Mumbai: A revival of possible merger talks with Time Warner Company AOL (America Online) is the most likely outcome of Microsoft's $44.6 billion bid for the internet company.
Reports have indicated that besides finding the Microsoft offer undervaluing the company, Yahoo! has spent much of the past week along with advisors Goldman Sachs and Lehman Brothers to look at possible tie-ups with other media and technology firms that will give it options to Microsoft's offer.
A return to the discussion table with AOL is the most likely event, with other suitors being Google, or Disney. Yahoo! and AOL could not previously agree on price, though they now hope to resolve that stale mate given the urgency from Microsoft's unsolicited advances, and an upcoming economic downturn. Google has a five per cent stake in AOL.
For Yahoo! to even consider speaking to Microsoft on the subject, the Windows giant will have to up its offer by 'at least' $12 billion, which would take the offer to $46.6 billion, and representing a share price value of more than $40.
Media reports indicate that Yahoo! decided to spurn Microsoft's advances at a meeting of its board on 8 February. The rejection is likely to draw some shock and awe in its own right, given that Microsoft's proposed bid values Yahoo! 62 per cent higher than its closing price on 31 January, and may signal that CEO Yang would like to tell shareholders to hang on to the company while he increases its value by a minimum of 62 per cent. That would be no mean task, after eight consecutive quarters of profit decline, and a chunk of its $40 billion online advertising market to Google, its dominant rival who would now want to seen as saviour.
For Google, the biggest nightmare is that in buying Yahoo, Microsoft could be in a position to repeat the pattern of the 1990s, which was when it used its dominance of personal computing software to usurp control of the early Web software markets, such as browsers, and media players. With Yahoo! swallowed, Microsoft would command an 80 per cent share of consumer e-mail accounts on the web, and instant messaging.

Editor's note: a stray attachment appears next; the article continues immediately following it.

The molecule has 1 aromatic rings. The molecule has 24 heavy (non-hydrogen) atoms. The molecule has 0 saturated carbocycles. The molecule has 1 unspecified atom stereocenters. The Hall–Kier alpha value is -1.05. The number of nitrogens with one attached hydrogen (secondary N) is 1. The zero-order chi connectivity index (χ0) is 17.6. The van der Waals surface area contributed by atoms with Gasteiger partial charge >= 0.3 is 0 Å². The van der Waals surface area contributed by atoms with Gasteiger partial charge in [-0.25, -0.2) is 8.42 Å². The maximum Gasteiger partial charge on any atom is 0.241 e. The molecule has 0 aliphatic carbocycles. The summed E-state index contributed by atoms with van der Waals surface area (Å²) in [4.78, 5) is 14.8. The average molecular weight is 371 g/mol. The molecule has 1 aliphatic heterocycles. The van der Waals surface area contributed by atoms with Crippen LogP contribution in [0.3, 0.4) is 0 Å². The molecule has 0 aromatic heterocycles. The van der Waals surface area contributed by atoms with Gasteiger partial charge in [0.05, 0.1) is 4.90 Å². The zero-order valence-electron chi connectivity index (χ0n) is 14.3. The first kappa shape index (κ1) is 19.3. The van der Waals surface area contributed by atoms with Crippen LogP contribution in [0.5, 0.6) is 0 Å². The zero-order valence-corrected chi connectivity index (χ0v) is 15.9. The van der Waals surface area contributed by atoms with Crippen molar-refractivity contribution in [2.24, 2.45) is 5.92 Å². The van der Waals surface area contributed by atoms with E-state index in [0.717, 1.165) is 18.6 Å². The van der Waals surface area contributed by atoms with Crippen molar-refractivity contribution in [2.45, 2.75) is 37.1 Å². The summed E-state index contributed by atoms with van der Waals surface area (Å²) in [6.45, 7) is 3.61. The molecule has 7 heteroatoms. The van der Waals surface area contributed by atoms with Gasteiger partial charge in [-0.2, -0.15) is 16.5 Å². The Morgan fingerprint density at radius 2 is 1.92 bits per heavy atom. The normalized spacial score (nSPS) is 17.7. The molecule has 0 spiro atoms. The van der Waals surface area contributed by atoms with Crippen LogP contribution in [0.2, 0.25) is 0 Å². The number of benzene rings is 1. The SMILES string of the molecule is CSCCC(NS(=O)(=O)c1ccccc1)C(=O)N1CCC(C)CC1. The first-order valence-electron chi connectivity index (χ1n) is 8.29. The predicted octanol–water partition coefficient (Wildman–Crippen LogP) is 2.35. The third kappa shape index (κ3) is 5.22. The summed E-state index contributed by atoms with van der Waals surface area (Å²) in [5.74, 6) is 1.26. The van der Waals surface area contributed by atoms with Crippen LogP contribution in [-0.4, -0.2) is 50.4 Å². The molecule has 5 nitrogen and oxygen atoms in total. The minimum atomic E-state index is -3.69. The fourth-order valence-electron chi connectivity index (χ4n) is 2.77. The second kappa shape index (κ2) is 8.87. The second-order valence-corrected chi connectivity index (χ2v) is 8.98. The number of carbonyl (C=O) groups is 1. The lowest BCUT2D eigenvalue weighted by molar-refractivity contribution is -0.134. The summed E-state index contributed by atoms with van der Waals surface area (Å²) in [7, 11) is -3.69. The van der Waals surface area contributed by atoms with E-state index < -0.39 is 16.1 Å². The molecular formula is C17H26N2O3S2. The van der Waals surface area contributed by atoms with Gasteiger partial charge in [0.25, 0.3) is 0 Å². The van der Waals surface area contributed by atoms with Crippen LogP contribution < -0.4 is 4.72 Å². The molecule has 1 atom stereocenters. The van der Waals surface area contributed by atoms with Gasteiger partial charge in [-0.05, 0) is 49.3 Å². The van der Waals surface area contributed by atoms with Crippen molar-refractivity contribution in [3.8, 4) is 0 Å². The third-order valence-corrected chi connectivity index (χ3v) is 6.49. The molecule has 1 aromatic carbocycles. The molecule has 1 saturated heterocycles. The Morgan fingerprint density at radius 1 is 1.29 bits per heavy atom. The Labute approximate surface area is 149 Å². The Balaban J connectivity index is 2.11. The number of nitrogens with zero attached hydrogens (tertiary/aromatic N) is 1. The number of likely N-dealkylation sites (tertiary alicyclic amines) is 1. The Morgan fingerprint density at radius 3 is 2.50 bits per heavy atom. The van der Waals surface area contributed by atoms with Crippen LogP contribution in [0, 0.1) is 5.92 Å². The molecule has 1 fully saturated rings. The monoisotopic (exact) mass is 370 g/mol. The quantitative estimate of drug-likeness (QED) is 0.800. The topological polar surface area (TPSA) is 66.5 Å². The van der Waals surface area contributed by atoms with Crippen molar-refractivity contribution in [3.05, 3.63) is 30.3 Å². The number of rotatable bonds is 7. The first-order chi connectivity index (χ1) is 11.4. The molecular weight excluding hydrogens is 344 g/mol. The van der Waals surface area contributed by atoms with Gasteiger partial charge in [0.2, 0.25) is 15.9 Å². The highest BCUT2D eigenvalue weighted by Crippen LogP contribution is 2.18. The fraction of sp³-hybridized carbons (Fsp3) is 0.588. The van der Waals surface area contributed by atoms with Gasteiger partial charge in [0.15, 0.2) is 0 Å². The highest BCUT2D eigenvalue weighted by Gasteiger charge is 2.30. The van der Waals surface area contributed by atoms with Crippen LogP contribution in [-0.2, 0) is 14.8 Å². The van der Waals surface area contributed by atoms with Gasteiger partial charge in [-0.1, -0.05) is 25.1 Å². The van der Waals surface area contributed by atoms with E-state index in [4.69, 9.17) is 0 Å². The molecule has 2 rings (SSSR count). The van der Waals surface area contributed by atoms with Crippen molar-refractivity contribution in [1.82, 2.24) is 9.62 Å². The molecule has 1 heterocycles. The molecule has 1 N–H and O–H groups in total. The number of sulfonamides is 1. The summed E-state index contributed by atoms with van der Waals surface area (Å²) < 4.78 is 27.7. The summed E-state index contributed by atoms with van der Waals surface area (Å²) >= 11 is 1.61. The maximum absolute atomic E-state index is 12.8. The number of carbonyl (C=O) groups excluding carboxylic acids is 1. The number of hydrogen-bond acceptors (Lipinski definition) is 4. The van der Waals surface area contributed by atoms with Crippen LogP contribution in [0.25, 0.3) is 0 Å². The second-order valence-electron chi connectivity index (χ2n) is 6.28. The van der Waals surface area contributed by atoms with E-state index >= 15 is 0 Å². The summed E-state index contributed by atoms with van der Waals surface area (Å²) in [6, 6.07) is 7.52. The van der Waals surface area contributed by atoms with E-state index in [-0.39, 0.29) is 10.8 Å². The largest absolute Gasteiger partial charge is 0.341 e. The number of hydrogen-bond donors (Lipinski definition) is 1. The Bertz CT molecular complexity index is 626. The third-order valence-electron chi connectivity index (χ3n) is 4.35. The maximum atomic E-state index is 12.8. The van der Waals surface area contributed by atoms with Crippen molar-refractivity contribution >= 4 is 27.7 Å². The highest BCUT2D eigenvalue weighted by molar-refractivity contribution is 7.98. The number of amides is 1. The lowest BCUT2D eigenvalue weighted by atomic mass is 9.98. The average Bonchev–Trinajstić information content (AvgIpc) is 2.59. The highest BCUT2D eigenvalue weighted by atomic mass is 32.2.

Microsoft counter-argues that in taking over Yahoo!, Google would have a competitor to 'reckon with', in the Internet search and ad markets that it dominates, with market shares in a number of markets ranging around 80 per cent.
The real threat is not the email or IM, as it is widely know. Google has begun offering Web-based word processing, spreadsheets and presentation software, providing the first credible options to computer users worldwide, as an alternative to Microsoft's desktop programs.
Google's plans hinge on concepts such as 'cloud computing', or leveraging the power of the web for computing as a utility or resource, similar to the way in which power plants provide electricity as a shared resource. Google's online programs are free, or $50 a user for companies that want technical support, while Microsoft buys its bread off retailing and licensing its software, including word processing, spreadsheets, and presentation software, which are possibly at the core of its strategy.
With Yahoo! in its kitty, Google would definitely have a problem on its hands, as Microsoft could well use its 1990's modus operandi, and stifle Google on its various conceptual and business fronts, perhaps even threaten its existence.
Schmidt has been quoted as saying, ''"Microsoft was found guilty in a federal court.'' According to the Statesman, ''the big software maker, he argued, illegally maintained its Windows monopoly by stifling rivals.''. The paper also quotes him as having said, ''Fundamentally, they blocked people from entering their ecosystem.''
A long drawn regulatory review that Google is pushing for in the Microsoft – Yahoo! bid will only work to its benefit, buying precious time to allow Google to consolidate its position against Microsoft, while the latter is busy untangling the legal web and wires around its plans.